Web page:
Intersex people are born with sex characteristics that do not fit typical notions of male or female bodies, as a result of which they are stigmatised, marginalised and denied the recognition of their fundamental rights. Often, they are subjected to involuntary and harmful sex “normalising” surgeries at birth, which violate their bodily integrity, self-determination and informed consent, so as to comply with societal and legal norms. Moreover, binary legal frameworks prevent them from enjoying the rights to access to identification documents, start a family, or be free from discrimination in all areas including employment and sports. To elaborate on intersex violations that emanate from binary laws, this book introduces the first legal global study on intersex rights and examines the situation of intersex in regional jurisdictions worldwide and within the European Union in particular. In the process, it identifies current legal barriers and suggests how intersex people could be accommodated under legal frameworks and achieve sex/gender equality beyond binary definitions.
In detail, the presentation of intersex rights violations, which is incorporated in Chapter Two, is limited to the analysis of the performance of Preimplantation Genetic Diagnosis (PGD) and intersex surgeries and the rights violated including the right to bodily integrity, individual self-determination, right to health, to decision-making and informed consent and access to medical records and justice. Then, the right to access identification documents, to found a family, to participate in sports and equal access to employment and non-discrimination are explored. Chapter Three limits its scope to countries that have legislated and/or developed case-law on intersex rights and are members of the UN but not of the European Union (EU). Those countries include Kenya, South Africa, Uganda, Argentina, Chile, Colombia, United States, Australia, New Zealand, Bangladesh, India, Nepal, Pakistan, Philippines and Viet Nam. In Chapter Four, a comparative study is conducted between EU Member States’ laws. The aim of this study is to compare countries with explicit intersex legislation including Austria, Germany, Greece, Malta, Portugal, the Basque Country in Spain and Scotland in the United Kingdom to countries with implicit intersex legislation including Belgium, Denmark, Finland, Ireland, Luxembourg, Netherlands, Romania, Slovenia and Sweden. Chapter Five concludes that the male/female binary constitutes a source of inequalities for both those who identify with it and those who do not and proposes sexless/genderless equality through the introduction of genderless/sexless legal frameworks as the key to achieve equality for all.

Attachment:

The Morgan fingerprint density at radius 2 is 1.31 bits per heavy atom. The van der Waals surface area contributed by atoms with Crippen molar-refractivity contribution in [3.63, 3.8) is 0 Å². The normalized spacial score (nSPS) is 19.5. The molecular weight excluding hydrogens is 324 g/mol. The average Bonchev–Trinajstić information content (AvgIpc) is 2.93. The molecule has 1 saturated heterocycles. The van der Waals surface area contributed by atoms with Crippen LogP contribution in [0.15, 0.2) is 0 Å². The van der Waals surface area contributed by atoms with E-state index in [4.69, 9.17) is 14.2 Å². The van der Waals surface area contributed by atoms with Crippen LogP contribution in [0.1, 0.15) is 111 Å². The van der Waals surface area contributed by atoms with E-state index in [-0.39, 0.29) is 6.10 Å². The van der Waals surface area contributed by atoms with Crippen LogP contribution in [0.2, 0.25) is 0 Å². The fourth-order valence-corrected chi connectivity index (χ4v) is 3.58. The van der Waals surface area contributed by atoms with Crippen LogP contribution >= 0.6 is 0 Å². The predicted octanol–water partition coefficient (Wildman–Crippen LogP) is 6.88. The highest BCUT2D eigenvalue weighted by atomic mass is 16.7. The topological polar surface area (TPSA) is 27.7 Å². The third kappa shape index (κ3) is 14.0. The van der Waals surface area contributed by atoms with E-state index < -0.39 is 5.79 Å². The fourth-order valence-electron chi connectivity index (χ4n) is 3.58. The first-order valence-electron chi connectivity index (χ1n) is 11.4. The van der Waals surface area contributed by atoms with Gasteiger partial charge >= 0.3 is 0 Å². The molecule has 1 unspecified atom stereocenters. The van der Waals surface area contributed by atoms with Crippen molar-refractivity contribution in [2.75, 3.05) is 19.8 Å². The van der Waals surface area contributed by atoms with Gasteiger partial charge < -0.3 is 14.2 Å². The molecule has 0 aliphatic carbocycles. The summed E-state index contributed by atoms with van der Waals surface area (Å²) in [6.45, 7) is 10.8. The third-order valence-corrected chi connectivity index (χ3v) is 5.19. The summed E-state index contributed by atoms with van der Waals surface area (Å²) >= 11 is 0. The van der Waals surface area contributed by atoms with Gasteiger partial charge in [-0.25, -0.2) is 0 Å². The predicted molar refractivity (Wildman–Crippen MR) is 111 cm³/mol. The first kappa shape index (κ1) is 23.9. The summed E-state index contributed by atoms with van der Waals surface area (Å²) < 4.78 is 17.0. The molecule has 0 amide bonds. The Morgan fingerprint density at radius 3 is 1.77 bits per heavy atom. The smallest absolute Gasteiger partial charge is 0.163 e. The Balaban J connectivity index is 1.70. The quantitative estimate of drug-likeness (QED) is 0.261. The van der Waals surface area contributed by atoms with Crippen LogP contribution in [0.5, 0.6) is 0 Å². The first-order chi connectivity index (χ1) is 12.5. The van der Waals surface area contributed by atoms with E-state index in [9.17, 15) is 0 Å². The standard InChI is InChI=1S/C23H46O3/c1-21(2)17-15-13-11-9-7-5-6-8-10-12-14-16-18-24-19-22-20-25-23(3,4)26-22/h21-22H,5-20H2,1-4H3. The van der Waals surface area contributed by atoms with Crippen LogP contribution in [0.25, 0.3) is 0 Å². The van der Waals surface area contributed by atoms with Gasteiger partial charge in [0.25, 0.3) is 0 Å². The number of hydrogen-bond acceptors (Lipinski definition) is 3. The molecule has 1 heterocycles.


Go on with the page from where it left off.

The book is available online by Springer: https://www.springer.com/gp/book/9783030275532